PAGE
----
Should Filmmakers Learn to Code?
“Do filmmakers need to learn to code?” The inspiration for this blog series came from this question.
Software is part of our everyday life; in some circles coding is seen as the new literacy and a means of empowerment.
At MIT’s Comparative Media Studies, where the MIT Open Documentary Lab is housed, we are confronted with this question on a regular basis as humanists sitting in a land of hackers who marvel at the power and elegance of code. Fluent in many programming languages, some of them believe that we all should be.
In an effort to make coding more accessible, professors such as Media Lab’s Mitch Resnick created a new programming language geared towards children, Scratch, that enables people to create interactive stories while learning the basics of programmatic thinking. Sep Kamvar, another MIT professor, has created the Dog language that uses natural language commands to make coding more intuitive and therefore participatory.
Inevitably, the “to code or not to code” question came up among MIT’s filmmakers, many of whom are often one-person shops. They use documentary film as a platform to research their area of expertise (ex. history of science). “If I start making documentaries on the computer, don’t I need to know how to program?” The lack of programming knowledge seemed to be a barrier to imagining themselves as digital storytellers.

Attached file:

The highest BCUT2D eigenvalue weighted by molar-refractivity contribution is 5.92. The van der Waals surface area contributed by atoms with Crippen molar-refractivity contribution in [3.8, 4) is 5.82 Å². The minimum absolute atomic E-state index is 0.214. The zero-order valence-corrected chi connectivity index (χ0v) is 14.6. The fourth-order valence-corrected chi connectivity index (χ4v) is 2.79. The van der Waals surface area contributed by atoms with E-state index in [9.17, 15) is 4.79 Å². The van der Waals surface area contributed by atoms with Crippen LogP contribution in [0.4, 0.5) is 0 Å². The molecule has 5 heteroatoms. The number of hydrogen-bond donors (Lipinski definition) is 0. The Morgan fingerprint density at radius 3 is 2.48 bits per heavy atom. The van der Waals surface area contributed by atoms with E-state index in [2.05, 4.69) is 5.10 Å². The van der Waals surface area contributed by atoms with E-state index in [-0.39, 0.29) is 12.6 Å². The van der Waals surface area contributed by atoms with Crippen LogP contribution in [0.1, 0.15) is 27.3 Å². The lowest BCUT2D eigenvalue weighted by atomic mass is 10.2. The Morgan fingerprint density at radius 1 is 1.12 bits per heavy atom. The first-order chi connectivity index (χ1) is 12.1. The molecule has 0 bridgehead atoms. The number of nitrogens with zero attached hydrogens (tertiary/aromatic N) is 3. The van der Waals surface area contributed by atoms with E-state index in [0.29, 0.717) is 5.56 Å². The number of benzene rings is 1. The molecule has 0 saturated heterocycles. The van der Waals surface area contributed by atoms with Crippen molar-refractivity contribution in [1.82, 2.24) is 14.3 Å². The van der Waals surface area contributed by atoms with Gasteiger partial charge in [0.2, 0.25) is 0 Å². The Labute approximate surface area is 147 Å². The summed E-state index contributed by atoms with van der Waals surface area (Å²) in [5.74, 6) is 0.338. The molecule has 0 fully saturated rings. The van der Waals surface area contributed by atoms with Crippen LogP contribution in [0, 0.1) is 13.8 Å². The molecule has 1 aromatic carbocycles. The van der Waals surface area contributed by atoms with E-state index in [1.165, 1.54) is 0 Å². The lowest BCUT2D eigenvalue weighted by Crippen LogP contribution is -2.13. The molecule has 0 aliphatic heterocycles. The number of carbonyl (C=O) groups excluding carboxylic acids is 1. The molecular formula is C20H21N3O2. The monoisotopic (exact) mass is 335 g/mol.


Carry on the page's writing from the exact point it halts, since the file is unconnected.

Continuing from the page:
As more storytellers consider migrating to the web and other digital platforms, the relationship between filmmaking and programming becomes more pressing.
The MIT Open Documentary Lab is exploring these questions. What became obvious is that the barrier to entry to digital storytelling was not about someone’s ability to code. It was about the ability to work with someone who codes. How do you find a technologist? What is the process of working with them? What skills do you need? How much programming do you need to know? Where is the funding?
What better way to find out than to ask the people in the field.
What follows is a series of interviews with leading practitioners. Not only do we learn how people work with technologists but that, in some cases, technical expertise is not even necessary. Our initial question about programming emerged into a larger dialogue about the nature of digital storytelling.
We hope that by seeing a variety of experiences and learning about some tools of the trade, the process of transitioning to digital storytelling will seem a little less mysterious and a little more possible.
In the following weeks, visit Filmmaker for a series of interviews with the digital storytellers listed below as they discuss just these issues. First up is the team calling itself Zeega.
Zeega (James Burns, Kara Oehler and Jesse Shapins)
D. Fox Harrell